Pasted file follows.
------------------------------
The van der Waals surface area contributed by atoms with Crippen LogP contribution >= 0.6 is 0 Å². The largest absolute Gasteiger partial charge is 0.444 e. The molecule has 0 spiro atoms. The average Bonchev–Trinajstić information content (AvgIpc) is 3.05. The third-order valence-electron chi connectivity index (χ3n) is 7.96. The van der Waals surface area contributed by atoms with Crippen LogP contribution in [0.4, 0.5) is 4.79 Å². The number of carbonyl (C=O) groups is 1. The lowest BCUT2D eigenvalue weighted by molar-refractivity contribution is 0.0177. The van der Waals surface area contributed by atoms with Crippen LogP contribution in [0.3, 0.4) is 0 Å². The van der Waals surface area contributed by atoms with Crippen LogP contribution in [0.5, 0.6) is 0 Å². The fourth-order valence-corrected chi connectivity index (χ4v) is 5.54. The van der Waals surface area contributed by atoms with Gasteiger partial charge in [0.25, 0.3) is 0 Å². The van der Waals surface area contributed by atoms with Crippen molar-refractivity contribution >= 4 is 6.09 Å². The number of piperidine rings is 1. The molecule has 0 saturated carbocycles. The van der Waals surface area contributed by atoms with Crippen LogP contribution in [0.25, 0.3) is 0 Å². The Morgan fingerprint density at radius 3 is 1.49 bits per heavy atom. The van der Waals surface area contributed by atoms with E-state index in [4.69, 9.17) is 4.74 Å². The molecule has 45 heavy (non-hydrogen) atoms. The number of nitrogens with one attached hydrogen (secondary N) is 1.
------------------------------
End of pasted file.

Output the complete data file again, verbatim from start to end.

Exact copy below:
The van der Waals surface area contributed by atoms with Crippen LogP contribution >= 0.6 is 0 Å². The largest absolute Gasteiger partial charge is 0.444 e. The molecule has 0 spiro atoms. The average Bonchev–Trinajstić information content (AvgIpc) is 3.05. The third-order valence-electron chi connectivity index (χ3n) is 7.96. The van der Waals surface area contributed by atoms with Crippen LogP contribution in [0.4, 0.5) is 4.79 Å². The number of carbonyl (C=O) groups is 1. The lowest BCUT2D eigenvalue weighted by molar-refractivity contribution is 0.0177. The van der Waals surface area contributed by atoms with Crippen LogP contribution in [0.3, 0.4) is 0 Å². The van der Waals surface area contributed by atoms with Crippen LogP contribution in [0.5, 0.6) is 0 Å². The fourth-order valence-corrected chi connectivity index (χ4v) is 5.54. The van der Waals surface area contributed by atoms with Gasteiger partial charge in [0.25, 0.3) is 0 Å². The van der Waals surface area contributed by atoms with Crippen molar-refractivity contribution >= 4 is 6.09 Å². The number of piperidine rings is 1. The molecule has 0 saturated carbocycles. The van der Waals surface area contributed by atoms with Crippen LogP contribution in [0.25, 0.3) is 0 Å². The Morgan fingerprint density at radius 3 is 1.49 bits per heavy atom. The van der Waals surface area contributed by atoms with E-state index in [4.69, 9.17) is 4.74 Å². The molecule has 45 heavy (non-hydrogen) atoms. The number of nitrogens with one attached hydrogen (secondary N) is 1.